I was very fortunate to attend last weeks North West Cyber Security Conference. Events like these, and there are more and more of them cropping up, are always a good opportunity to get a feel for the cyber landscape. With a wide range of cyber professionals, technology companies, support organisations, training companies and more it’s almost impossible not to be inspired and motivated by the immense range of skills and talents that are focused on managing and reducing the threat from cyber criminals that we all face.
Many presentations on cyber often look at parallels on how previous challenges that have blighted business have been addressed. By taking this approach cyber risk can take on the mantle of being manageable to even the wariest executive. During one such presentation, delivered expertly by an individual working in law enforcement, he compared todays cyber security challenge to that of car crime and made a couple of statements that really grabbed my attention. He stated that in the late 80s and early 90s, due to the rise of the ‘hot hatch’, car crime soared and then started to drop significantly. Despite what we may have thought, he pointed out that the Police were not responsible for this reduction in car crime.
Government figures on car crime, available from the Office For National Statistics (ONS) show that car crime was in the region of 1.5million incidents in 1981, peaking around 1992 / 1993 at 4.5million incidents. In 2015 it had dropped down to less than 1 million incidents. Over a similar period licensed cars on the UK road has grown from below 20 million to over 30 million, so it’s easy to see that as a percentage car crime has dropped significantly. Is this the sort of curve we could see with cyber crime – but over a shorter period? More and more devices, a peak in crime and then it drops considerably? Perhaps we will. So if the Police didn’t resolve car crime, who did? And will they do the same for cyber security?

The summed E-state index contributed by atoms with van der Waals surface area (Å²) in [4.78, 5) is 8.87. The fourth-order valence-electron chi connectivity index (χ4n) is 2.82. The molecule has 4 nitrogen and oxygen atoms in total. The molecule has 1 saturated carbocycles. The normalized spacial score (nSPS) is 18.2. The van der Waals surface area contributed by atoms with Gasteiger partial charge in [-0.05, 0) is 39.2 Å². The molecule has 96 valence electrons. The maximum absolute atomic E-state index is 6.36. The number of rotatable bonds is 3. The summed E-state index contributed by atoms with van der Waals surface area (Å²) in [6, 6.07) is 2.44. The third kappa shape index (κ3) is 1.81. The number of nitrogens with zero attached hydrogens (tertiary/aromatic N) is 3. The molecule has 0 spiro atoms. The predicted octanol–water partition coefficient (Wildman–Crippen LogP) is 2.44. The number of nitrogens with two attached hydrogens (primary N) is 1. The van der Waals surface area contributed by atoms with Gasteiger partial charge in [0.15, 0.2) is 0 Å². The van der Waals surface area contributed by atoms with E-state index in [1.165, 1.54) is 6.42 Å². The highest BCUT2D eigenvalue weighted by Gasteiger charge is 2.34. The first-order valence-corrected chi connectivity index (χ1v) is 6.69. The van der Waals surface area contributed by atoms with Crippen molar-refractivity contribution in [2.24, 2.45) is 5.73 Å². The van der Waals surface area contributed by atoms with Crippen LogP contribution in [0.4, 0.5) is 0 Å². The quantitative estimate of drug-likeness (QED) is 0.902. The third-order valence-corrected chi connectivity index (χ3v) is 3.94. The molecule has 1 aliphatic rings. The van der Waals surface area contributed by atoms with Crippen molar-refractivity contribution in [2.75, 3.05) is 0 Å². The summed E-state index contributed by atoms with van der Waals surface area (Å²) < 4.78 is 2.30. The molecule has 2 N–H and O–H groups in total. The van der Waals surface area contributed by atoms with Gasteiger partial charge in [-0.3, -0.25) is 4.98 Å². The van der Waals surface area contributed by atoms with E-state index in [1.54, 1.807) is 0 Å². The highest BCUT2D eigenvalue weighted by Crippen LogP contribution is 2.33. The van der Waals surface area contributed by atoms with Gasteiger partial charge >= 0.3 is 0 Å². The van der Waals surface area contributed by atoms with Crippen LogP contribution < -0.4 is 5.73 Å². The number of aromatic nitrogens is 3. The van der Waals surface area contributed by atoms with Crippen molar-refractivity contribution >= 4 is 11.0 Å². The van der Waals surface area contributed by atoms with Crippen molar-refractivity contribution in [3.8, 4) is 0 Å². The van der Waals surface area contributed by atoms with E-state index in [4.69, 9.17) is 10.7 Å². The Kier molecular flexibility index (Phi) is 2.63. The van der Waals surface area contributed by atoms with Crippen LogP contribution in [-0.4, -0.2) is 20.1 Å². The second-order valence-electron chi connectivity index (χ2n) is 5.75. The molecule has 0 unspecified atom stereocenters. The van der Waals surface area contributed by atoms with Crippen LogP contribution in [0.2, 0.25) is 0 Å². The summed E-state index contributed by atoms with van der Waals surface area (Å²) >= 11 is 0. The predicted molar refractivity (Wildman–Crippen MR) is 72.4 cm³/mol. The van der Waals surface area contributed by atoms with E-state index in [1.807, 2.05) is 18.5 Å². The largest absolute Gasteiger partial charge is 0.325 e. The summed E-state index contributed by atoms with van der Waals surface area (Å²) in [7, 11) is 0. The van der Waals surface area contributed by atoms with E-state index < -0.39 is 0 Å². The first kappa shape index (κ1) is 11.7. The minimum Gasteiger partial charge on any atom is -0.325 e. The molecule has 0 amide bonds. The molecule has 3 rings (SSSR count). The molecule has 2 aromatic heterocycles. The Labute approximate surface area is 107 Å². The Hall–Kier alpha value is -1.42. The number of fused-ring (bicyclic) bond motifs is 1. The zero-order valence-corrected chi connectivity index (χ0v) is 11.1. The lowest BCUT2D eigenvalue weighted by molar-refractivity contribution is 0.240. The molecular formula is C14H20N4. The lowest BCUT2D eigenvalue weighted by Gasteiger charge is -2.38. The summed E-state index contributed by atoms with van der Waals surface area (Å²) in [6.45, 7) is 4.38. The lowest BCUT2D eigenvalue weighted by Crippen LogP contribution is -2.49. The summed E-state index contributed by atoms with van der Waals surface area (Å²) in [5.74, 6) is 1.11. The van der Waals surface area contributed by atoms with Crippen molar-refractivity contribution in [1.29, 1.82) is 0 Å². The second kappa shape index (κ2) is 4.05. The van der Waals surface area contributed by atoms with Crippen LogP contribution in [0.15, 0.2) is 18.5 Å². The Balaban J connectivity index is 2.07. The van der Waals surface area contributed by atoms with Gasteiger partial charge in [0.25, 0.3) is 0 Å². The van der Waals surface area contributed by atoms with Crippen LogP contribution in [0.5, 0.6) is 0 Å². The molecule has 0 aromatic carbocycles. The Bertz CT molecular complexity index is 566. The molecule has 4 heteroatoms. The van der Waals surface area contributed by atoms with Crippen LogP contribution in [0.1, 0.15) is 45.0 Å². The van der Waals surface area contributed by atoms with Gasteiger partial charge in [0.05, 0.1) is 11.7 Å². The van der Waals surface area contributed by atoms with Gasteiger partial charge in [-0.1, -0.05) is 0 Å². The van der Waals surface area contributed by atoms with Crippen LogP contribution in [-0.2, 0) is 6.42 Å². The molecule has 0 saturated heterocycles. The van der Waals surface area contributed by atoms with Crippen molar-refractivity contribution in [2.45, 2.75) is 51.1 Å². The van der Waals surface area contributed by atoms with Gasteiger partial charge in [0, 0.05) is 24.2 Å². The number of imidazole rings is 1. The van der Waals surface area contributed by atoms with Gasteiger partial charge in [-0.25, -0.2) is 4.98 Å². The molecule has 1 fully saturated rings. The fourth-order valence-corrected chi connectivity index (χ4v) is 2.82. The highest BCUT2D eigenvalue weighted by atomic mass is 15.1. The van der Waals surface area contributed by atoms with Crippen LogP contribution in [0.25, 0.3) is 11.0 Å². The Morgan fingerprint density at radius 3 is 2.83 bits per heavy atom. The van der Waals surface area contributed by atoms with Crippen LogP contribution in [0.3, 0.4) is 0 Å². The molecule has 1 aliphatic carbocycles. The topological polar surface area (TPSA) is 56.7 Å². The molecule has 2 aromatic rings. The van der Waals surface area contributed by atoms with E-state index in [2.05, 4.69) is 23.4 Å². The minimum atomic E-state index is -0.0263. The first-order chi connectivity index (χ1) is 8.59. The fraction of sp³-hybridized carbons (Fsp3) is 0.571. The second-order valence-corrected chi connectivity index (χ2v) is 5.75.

With car crime the Police highlighted the issue. They made the public aware that this was a big problem and started to make recommendations on what the public and businesses should do in order to reduce this. Industry then responded with a range of anti theft measures, from car alarms and immobilisers to steering locks (remember those?). All these had to be retrofitted – patched if you will – to a hardware platform that had exploitable vulnerabilities; sound familiar? Insurance companies, who were no doubt suffering significantly from the increase in car crime, started to understandably increase premiums but would offer reductions if the customer was taking specific preventative measures.
I can personally recall this as I remember getting a specifically approved alarm and immobiliser retrofitted to my ‘hot hatch’ in the early 90s in order to reduce the insurance premiums. Then the car manufacturers got on board. They became aware that as they had provided more and more functionality in their products – fuel injected engines, improved stereos, alloy wheels and more – that they had become attractive to thieves. Some cars were more susceptible than others, so car manufactures started to build in more and more security measures.
Locking wheel nuts, pin coded stereos, remote locking, immobilisers, alarms and more. All of this started being built in as standard. At the same time the third party retrofitting companies must have started to see business start to fall as the natural upgrade cycle of cars lead to a situation where security was resolved by the manufacturer after market pressure dictated that consumers expected security to be a key feature of their new car. I wonder how the security divisions of the major car manufacturers transformed over that time? A similar transformation is no doubt happening today within the leading IT manufacturers.
Today we are at a point where car security is at such a level that in order to steal a car a thief has to pretty much get hold of the keys by breaking into a house first!
Now I’m sure that greater academic minds than I could study the parallels between car crime and cyber crime and come up with a wide range of predictions and recommendations on what is going to occur. Who will be the winners? Who will be the losers? and when cyber security is as much a part of everyday life for businesses and consumers as car security is today. This does not mean we can sit back and just wait, quite the contrary, we all have a collective responsibility to secure our technology, in the same we have and have had a responsibly to lock and secure our cars.
The big question for me, is that if car crime peaked in 1992 / 1993 with 4.5million incidents, when will we hit that peak in cyber crime? Or have we already hit it?